The five years from 1986-90 were good for baseball fans in New England, at least by pre-2004 standards. The 1990 Boston Red Sox continued a pattern of even-year magic—the franchise won the AL pennant in 1986, took another AL East title in 1988 and grabbed another division crown in 1990.
Roger Clemens was the biggest reason why. The Rocket’s 1.93 ERA was easily the American League’s best. He won 21 games and finished second in the Cy Young voting. Clemens might have won the award and arguably should have, given his ERA. But the 27-win season posted by Bob Welch in Oakland was too much to ignore.
The rest of the team was well-balanced. There were no obvious stars—Wade Boggs was still a solid player and finished with a .386 on-base percentage, although for this season, centerfielder Ellis Burks was the better all-around player–.349 OBP, .486 slugging percentage, 21 home runs and a Gold Glove. Jody Reed finished with a .371 OBP at second base.
Mike Greenwell wasn’t at his 1988 runner-up MVP level anymore, but the leftfielder was a still a productive offensive threat. Dwight Evans was 38-years-old, had lost his power and relegated to the DH role, but could still get on base. On the other end of the age spectrum, Carlos Quintana finished with a .354 OBP at the age of 24.
The big free-agent acquisition was closer Jeff Reardon away from Minnesota. Reardon was good, but of perhaps more significance is that he made Lee Smith expendable. The Red Sox traded their incumbent closer to St. Louis in exchange for rightfielder Tom Brunansky. The move strengthened the outfield and Brunansky would play his best baseball at this season’s biggest moments.
Boston muddled along to start the season, with a .500 record on Memorial Day. Fortunately, so did the rest of the AL East and the entire division was within five games. The Red Sox picked up the pace in June, sweeping the Blue Jays four straight in Fenway and leading the race by as many as 4 ½ games. Boston slumped going into the All-Star break, but they were still a half-game up on Toronto and those two teams had separated themselves from the field.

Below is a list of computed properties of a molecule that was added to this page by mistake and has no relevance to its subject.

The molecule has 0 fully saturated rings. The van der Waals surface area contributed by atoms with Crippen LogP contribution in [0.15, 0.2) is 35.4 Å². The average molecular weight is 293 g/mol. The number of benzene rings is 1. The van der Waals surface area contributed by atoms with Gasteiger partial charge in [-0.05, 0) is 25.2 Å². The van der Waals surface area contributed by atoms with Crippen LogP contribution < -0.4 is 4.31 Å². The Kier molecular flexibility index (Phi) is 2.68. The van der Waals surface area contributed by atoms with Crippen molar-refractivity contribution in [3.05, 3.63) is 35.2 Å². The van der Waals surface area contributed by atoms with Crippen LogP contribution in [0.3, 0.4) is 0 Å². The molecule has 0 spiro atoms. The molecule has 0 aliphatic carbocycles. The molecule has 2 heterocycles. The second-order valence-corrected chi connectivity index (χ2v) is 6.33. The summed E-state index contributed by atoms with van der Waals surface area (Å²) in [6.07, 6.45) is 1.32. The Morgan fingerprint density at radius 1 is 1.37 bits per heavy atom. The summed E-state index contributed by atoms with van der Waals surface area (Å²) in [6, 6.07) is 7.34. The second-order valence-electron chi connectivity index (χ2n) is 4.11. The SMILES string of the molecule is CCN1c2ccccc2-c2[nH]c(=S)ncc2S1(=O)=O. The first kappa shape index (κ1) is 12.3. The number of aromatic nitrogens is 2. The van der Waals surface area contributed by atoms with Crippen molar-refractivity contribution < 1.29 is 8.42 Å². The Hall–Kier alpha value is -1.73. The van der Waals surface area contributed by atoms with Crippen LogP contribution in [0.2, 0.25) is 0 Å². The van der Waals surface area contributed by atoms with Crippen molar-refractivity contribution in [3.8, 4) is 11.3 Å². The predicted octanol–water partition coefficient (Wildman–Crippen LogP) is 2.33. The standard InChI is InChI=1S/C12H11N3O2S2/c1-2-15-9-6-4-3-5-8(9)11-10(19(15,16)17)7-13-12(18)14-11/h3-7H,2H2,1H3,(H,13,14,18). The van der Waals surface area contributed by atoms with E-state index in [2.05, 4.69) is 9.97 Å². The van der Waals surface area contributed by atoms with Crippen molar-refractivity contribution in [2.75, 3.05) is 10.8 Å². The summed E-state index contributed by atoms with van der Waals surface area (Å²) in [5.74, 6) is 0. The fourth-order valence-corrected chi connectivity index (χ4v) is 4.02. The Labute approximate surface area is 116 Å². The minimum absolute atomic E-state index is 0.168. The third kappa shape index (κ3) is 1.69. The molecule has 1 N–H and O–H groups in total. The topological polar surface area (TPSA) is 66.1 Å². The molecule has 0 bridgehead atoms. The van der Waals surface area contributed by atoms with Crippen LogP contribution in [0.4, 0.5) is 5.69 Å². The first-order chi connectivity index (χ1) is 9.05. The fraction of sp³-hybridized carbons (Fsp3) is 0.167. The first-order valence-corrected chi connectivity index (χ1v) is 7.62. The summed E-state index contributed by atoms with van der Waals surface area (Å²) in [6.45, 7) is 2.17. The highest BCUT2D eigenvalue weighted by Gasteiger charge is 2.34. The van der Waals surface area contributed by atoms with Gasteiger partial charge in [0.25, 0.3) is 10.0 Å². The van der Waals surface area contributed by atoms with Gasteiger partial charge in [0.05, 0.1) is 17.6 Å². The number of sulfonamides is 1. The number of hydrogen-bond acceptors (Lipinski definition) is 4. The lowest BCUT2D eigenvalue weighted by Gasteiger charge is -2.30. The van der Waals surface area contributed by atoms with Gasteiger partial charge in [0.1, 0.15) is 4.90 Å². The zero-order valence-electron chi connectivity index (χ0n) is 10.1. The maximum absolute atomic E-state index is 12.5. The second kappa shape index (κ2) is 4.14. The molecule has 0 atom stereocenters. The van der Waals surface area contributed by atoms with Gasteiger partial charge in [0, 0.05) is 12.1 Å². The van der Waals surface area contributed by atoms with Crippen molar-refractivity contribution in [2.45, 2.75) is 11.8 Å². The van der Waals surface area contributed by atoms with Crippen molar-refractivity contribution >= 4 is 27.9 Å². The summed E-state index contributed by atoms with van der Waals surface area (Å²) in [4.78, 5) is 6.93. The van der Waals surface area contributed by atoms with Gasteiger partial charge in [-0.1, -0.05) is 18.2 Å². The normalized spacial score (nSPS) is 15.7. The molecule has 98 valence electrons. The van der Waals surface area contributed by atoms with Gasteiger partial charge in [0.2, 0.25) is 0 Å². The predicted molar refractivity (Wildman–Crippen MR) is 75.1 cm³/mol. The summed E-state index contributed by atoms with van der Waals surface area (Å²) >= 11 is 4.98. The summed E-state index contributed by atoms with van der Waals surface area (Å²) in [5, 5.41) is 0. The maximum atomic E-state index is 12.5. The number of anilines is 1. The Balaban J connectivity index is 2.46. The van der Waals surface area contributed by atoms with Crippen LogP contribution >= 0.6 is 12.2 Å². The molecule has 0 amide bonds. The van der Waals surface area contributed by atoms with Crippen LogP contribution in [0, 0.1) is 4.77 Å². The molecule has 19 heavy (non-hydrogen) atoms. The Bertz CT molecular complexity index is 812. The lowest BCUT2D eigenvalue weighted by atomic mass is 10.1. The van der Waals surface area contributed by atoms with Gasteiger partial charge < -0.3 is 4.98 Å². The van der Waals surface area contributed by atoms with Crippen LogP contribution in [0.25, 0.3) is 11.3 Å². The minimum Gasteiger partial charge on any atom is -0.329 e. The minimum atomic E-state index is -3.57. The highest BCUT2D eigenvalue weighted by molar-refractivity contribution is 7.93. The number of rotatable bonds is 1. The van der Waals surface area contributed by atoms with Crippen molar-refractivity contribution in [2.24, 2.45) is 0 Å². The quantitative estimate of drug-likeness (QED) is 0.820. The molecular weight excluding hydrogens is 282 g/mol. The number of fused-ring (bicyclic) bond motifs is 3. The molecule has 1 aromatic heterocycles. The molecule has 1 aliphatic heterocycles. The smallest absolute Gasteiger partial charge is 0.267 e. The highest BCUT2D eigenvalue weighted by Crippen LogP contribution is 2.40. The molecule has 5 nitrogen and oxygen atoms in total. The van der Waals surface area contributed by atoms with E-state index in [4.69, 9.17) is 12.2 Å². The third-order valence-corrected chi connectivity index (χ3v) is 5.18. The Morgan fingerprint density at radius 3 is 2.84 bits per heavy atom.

Starting on July 30, the Red Sox swept a good Chicago White Sox team in Fenway. Later in August, Boston ripped off a 12-2 stretch against divisional rivals including taking three of four in Toronto. By Labor Day, Boston had a 6 ½ game lead and the race looked close to over. But in pre-2004 New England, no one could ever breathe easy. This year was no exception.
The Red Sox lost three straight to the powerful Oakland A’s and four straight in Chicago. The Blue Jays surged, on the strength of three straight walkoff wins. By mid-September, the race was a dead heat. Boston and Toronto were tied for first with six games to play when they met for a weekend set at Fenway.
Boston took a dramatic opener—the bullpen in front of Reardon was the team’s biggest weakness and reliever Jeff Gray gave up a two-run homer in the eighth to put the Sox in a 6-5 hole. They answered in the ninth, with little-used bench player Jeff Stone lining a base hit into the gap in right center to win it.
Brunansky and Clemens took over on Saturday. The former hit three home runs. The latter threw six shutout innings. The bullpen let it get interesting, but the Red Sox won 7-5. They dropped the finale, but had control with three games left.
The margin was still one game when Boston hosted Chicago in the Wednesday night finale. Brunansky ripped an RBI triple to key a three-run second inning. Mike Boddicker pitched well and handed a 3-1 lead to the bullpen. Reardon came on to try and clinch, but runners reached first and second with two outs.
Ozzie Guillen was the batter for Chicago and hit a line drive headed toward the rightfield corner that looked destined to score both runs. Instead, Brunansky made one of the great defensive plays in the long history of Fenway, a sliding catch that saved the game and clinched the AL East.
That was the last win of the year. Boston was no match for Oakland and got swept out of the ALCS for the second time in three years, scoring just one run in each of the four games. The Red Sox contended again in 1991, this time coming up short to Toronto. Morgan was fired, a decision as unpopular as it was stupid. Boston collapsed in 1992 and finished last. A brief era had ended. But Tom Brunansky and the 1990 Boston Red Sox had carved out a small little place in franchise history.